Hugh Hefner, Playboy founder, dead at 91

Hugh Hefner, the man who founded Playboy, has passed away.

News of Hefner's passing was posted on Playboy's verified Twitter page Wednesday night. Hefner, according to a statement, died of natural causes at his home surrounded by family on Wednesday night.



As of Wednesday night, the main page on Playboy's website was replaced with a large, full screen color photo of Hefner, with a quote "Life is too short to be living somebody else's dream.", reportedly said by Hefner.

According to a Fox News article on his passing, Hefner was considered to be an icon for the sexual revolution of the 1960s.

Playboy was founded in October of 1953. Hefner published the first issue of Playboy, featuring naked photos of Marilyn Monroe that was taken years earlier, and an editorial promise of "humor, sophistication and spice." At the time, states could legally ban contraceptives and the word "pregnant" was not allowed on "I Love Lucy."

According to a report of Playboy by the BBC in 2015, the magazine, which has featured pictures of nude women, was reportedly read by a quarter of all American male college students in the 1970s.

The magazine reportedly had more than 7 million readers during the 70s, and reportedly inspired raunchier publications like Penthouse and Hustler.

Drew Barrymore, Farrah Fawcett and Linda Evans are among those who have posed for the magazine. Several bunnies became celebrities, too, including singer Deborah Harry and model Lauren Hutton, both of whom had fond memories of their time with Playboy. Other Playboy bunnies, however, reportedly had traumatic experiences, with several alleging they had been raped by Hefner's close friend Bill Cosby, who faced dozens of such allegations.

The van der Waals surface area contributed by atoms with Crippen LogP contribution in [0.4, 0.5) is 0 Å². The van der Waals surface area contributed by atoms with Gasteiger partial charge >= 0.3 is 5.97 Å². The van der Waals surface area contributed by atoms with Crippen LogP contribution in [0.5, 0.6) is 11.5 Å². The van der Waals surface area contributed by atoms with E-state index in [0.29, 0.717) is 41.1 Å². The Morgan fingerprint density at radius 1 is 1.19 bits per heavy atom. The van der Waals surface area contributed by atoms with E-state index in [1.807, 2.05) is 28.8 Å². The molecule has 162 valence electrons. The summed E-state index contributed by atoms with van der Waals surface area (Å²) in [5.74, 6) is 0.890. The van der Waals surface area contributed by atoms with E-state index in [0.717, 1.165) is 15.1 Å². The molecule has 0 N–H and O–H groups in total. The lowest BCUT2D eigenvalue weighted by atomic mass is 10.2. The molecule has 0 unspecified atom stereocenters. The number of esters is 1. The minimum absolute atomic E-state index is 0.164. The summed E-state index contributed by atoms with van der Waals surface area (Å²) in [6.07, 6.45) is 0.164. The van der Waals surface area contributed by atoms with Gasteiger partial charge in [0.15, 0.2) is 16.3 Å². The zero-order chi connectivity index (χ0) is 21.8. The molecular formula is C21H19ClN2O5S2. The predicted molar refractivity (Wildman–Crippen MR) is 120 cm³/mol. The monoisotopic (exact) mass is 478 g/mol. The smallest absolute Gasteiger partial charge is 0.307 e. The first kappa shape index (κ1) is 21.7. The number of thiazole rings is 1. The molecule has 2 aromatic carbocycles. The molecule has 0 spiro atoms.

Hefner issued a statement in late 2014 he "would never tolerate this behavior," but two years later, former bunny Chloe Goins sued Cosby and Hefner for sexual battery, gender violence and other charges over an alleged 2008 rape.

One bunny turned out to be a journalist: Feminist Gloria Steinem got hired in the early 1960s, and turned her brief employment into an article for Show magazine, which described Playboy clubs as "pleasure havens for men only". The bunnies, Steinem wrote, tended to be "poorly educated, overworked and underpaid".

Steinem regarded the magazine and clubs not as erotic, but "pornographic."

Hefner was born in Chicago, Illinois in 1926. He first worked as a copywriter for Esquire, and reportedly left the magazine because he was denied a pay raise. He was 91.

The Associated Press (AP) and Fox News contributed to this report

Up Next:


  • Popular

  • Recent

Stories you may be interested in - includes advertiser stories